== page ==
THE HAUNTING From ancient tales of mythical creatures to the unspeakable crimes of modern cinema, the ghost story holds us in thrall.In this spectral world where sorrow dwells, why are we unable to look away?
I love scary stories and I love anthropology, cultural history and mythology, so hooray, even though I think this topic has been well and truly covered. It's actually a promotion for new Australian film The Darkside, but still, I feel like this is the fifth article I have read in the last couple of years asking "why do people like scary stories?"
Do a Google search for "why do people like scary stories" and most of these articles will come up, along with a good bunch of blogs and forums answering the same question.
I don't actually think it's that mysterious, is it? Stephen King answered the question in On Writing, and all these articles, blogs and forum posts answer it too.
People like (or are drawn to) scary stories because:
- they are cathartic, allowing us to feel and release pent-up tension and fear
- they help us manage our fears of the unknown and death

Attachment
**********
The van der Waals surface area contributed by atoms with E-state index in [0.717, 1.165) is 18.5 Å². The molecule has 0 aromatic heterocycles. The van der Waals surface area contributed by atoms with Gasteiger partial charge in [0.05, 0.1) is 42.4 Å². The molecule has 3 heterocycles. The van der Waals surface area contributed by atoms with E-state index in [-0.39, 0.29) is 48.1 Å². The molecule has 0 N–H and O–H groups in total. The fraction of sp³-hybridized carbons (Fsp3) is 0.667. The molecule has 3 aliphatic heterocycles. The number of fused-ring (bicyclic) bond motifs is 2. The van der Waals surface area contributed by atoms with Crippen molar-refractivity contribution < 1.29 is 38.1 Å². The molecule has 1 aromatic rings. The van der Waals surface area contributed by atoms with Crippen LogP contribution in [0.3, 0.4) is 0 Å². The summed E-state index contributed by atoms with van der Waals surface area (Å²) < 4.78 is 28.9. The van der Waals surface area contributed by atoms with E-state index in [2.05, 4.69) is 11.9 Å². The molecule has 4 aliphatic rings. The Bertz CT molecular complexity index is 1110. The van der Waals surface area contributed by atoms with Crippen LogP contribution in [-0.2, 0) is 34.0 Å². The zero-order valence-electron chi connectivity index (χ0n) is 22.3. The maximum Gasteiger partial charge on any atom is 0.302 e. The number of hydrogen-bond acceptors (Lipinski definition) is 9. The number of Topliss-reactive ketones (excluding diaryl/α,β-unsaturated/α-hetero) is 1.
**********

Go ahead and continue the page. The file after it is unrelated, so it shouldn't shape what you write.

- they allow us to rehearse scary situations
- they provide the adrenaline rush of the 'fight or flight' response which we need to keep us safe
- this adrenaline rush, as a by-product, provides a thrill which is (kind of) pleasurable
- or, encapsulating all of these: as Older Single Mum commenting on this post of mine so succinctly said, they "still the mind".
New Scientist, in its recent Night issue, had a great article called The night: Things that go bump... which says the paralysing terror we feel at noises in the night (and during horror stories) is our animalistic fear of predation, of being hunted and eaten. That gives me a shiver just re-reading it (and reminds me how horribly stressful the life of many animals must be).
So that's pretty well explained, from my point of view.